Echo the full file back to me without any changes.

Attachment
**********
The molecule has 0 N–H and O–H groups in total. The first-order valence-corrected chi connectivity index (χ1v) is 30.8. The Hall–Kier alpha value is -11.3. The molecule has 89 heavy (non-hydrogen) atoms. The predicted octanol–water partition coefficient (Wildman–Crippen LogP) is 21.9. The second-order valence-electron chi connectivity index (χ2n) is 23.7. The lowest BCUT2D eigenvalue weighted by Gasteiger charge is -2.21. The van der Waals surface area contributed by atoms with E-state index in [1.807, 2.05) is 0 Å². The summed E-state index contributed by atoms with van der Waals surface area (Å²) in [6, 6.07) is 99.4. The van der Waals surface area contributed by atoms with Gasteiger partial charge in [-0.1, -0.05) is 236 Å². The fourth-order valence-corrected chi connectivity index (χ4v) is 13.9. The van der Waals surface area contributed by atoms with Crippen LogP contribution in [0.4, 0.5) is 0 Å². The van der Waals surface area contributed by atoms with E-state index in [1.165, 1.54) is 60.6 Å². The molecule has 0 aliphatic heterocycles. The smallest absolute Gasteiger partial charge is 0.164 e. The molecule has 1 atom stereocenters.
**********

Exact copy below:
The molecule has 0 N–H and O–H groups in total. The first-order valence-corrected chi connectivity index (χ1v) is 30.8. The Hall–Kier alpha value is -11.3. The molecule has 89 heavy (non-hydrogen) atoms. The predicted octanol–water partition coefficient (Wildman–Crippen LogP) is 21.9. The second-order valence-electron chi connectivity index (χ2n) is 23.7. The lowest BCUT2D eigenvalue weighted by Gasteiger charge is -2.21. The van der Waals surface area contributed by atoms with E-state index in [1.807, 2.05) is 0 Å². The summed E-state index contributed by atoms with van der Waals surface area (Å²) in [6, 6.07) is 99.4. The van der Waals surface area contributed by atoms with Gasteiger partial charge in [-0.1, -0.05) is 236 Å². The fourth-order valence-corrected chi connectivity index (χ4v) is 13.9. The van der Waals surface area contributed by atoms with Crippen LogP contribution in [0.4, 0.5) is 0 Å². The van der Waals surface area contributed by atoms with E-state index in [1.165, 1.54) is 60.6 Å². The molecule has 0 aliphatic heterocycles. The smallest absolute Gasteiger partial charge is 0.164 e. The molecule has 1 atom stereocenters.